As older, male vets who own practices, sit on boards and occupy other leadership positions age and retire, opportunities abound for female vets eager to climb the career ladder. But is a lack of professional confidence holding women back? By Angela Tufvesson
There’s no doubt working women of today enjoy greater equality with their male counterparts than generations past. More women gain university degrees, women make up just under half of the workforce and female executives are closing the gender gap in management positions. In the veterinary profession, almost 80 per cent of university graduates and more than 60 per cent of practitioners are female.
Yet men continue to get promoted faster and paid more, even in female-dominated industries like vet science where most senior positions are still occupied by men. The reasons for this are complex but an emerging field of research reveals that many women lack what men ooze: confidence.
Study after study reveals that men back themselves on the job while women consistently underestimate their professional abilities. Men initiate salary negotiations about four times as often as women, and when they do negotiate, women typically ask for and get 30 per cent less than men. Women are selected less often to lead than their male peers, which one study attributes to men’s overconfidence in their past performance.
In their book Leaders of the Pack: Women and the Future of Veterinary Medicine, Julie Kumble and Donald F. Smith report that female vets are less comfortable in salary negotiations, are more willing to accept lower-paying roles with flexible conditions and are more likely to undercharge clients than male vets.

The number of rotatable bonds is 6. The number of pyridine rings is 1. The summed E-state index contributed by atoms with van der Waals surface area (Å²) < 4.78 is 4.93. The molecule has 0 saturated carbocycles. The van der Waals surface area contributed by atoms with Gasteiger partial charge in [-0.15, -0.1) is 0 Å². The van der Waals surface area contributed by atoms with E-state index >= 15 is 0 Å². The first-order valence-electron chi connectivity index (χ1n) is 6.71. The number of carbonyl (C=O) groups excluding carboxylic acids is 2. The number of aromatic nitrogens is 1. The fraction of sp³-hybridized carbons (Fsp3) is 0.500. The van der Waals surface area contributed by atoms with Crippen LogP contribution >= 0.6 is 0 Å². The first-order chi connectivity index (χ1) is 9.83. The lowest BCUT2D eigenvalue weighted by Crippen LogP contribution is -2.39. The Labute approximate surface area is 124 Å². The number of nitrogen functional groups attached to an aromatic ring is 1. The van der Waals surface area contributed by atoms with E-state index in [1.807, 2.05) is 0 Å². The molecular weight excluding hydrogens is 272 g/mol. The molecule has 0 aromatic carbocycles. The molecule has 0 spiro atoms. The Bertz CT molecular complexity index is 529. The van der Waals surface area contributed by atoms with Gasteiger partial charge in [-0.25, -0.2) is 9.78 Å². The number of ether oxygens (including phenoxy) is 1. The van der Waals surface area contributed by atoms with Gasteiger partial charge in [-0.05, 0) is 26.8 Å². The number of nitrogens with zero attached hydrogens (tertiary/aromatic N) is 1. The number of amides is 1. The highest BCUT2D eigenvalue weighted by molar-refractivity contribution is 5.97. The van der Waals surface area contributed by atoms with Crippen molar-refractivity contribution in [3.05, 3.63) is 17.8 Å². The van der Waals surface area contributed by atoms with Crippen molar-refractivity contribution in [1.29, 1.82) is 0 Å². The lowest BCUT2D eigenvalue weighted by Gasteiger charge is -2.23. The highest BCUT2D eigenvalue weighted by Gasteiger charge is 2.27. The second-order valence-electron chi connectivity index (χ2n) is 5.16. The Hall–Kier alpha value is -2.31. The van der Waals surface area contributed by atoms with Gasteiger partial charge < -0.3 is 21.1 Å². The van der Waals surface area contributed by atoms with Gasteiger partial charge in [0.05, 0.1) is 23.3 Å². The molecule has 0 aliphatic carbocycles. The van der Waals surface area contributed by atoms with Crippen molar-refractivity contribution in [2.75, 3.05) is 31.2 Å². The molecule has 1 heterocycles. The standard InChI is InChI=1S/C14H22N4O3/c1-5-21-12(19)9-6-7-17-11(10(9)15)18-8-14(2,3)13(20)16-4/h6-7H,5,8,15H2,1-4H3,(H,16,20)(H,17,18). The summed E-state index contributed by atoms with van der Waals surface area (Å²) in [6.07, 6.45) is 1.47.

The confidence gap starts young, especially in STEM (science, technology, engineering and mathematics), with one recent study published in the journal Frontiers of Psychology finding that boys rate their mathematics ability 27 per cent higher than girls even when there’s no difference between the two groups.
Jo McAlpine, a senior facilitator and executive coach at Women & Leadership Australia, says differences in how boys and girls are raised are a significant contributor to the gap
“At school right throughout the Western world, young girls are often rewarded for hard work and boys are rewarded for behaving,” she says.
“Research has shown that that’s where the confidence issues start because in order for girls to do well they have to work hard to be perfect, whereas for boys the feedback they get is to just behave themselves and sometimes sit down.”
This bodes well for girls in educational settings where academic aptitude matters—indeed, girls continue to outperform boys in the final year of school and attend university in far greater numbers—but trouble strikes when they reach the workplace.
“Women can have perfectionist tendencies and only go for a role when they have 100 per cent of the criteria, whereas we know from the research that a man will go for a role when he has 60 per cent of the qualities needed for that role,” says McAlpine. “These sorts of messages combine and lead women to think, ‘I won’t put my head up, I won’t stand out from the crowd and I’ll judge myself as being not quite good enough’.”
The biggest thing that women can do is … to have a network of peers that … challenges that imposter syndrome, that challenges your ideas about what you need to be and drops a bit of the perfectionism.”—Dr Jane Lord, Charles Sturt University